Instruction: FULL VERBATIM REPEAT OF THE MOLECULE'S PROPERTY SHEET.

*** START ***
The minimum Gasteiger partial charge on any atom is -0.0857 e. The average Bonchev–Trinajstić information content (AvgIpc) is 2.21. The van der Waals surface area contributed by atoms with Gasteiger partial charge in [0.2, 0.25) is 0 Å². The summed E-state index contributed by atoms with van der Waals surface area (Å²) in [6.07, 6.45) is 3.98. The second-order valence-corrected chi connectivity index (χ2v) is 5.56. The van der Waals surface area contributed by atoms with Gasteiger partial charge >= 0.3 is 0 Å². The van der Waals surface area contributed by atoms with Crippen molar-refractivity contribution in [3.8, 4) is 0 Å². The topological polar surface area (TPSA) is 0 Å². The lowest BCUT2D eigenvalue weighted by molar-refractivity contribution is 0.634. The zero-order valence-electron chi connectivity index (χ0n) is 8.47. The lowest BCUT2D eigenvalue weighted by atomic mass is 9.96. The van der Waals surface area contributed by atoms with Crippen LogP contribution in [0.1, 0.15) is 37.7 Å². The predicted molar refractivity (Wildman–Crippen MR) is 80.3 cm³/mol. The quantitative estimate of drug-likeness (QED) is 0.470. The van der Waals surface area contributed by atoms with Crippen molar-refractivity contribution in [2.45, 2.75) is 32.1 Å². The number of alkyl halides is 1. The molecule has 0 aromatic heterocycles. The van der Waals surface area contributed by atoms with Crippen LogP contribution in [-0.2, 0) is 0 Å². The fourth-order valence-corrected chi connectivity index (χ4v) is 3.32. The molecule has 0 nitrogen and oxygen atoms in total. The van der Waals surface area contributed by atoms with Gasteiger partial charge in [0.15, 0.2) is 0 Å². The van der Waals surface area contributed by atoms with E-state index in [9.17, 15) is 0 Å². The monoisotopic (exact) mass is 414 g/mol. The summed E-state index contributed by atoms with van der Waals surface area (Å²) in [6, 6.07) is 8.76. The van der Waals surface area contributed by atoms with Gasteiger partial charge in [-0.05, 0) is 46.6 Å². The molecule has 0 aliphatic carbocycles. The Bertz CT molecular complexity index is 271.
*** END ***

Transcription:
The minimum Gasteiger partial charge on any atom is -0.0857 e. The average Bonchev–Trinajstić information content (AvgIpc) is 2.21. The van der Waals surface area contributed by atoms with Gasteiger partial charge in [0.2, 0.25) is 0 Å². The summed E-state index contributed by atoms with van der Waals surface area (Å²) in [6.07, 6.45) is 3.98. The second-order valence-corrected chi connectivity index (χ2v) is 5.56. The van der Waals surface area contributed by atoms with Gasteiger partial charge >= 0.3 is 0 Å². The van der Waals surface area contributed by atoms with Crippen molar-refractivity contribution in [3.8, 4) is 0 Å². The topological polar surface area (TPSA) is 0 Å². The lowest BCUT2D eigenvalue weighted by molar-refractivity contribution is 0.634. The zero-order valence-electron chi connectivity index (χ0n) is 8.47. The lowest BCUT2D eigenvalue weighted by atomic mass is 9.96. The van der Waals surface area contributed by atoms with Crippen LogP contribution in [0.1, 0.15) is 37.7 Å². The predicted molar refractivity (Wildman–Crippen MR) is 80.3 cm³/mol. The quantitative estimate of drug-likeness (QED) is 0.470. The van der Waals surface area contributed by atoms with Crippen molar-refractivity contribution in [2.45, 2.75) is 32.1 Å². The number of alkyl halides is 1. The molecule has 0 aromatic heterocycles. The van der Waals surface area contributed by atoms with Crippen LogP contribution in [-0.2, 0) is 0 Å². The fourth-order valence-corrected chi connectivity index (χ4v) is 3.32. The molecule has 0 nitrogen and oxygen atoms in total. The van der Waals surface area contributed by atoms with Gasteiger partial charge in [0.15, 0.2) is 0 Å². The van der Waals surface area contributed by atoms with E-state index in [9.17, 15) is 0 Å². The monoisotopic (exact) mass is 414 g/mol. The summed E-state index contributed by atoms with van der Waals surface area (Å²) in [6, 6.07) is 8.76. The van der Waals surface area contributed by atoms with Gasteiger partial charge in [-0.05, 0) is 46.6 Å². The molecule has 0 aliphatic carbocycles. The Bertz CT molecular complexity index is 271.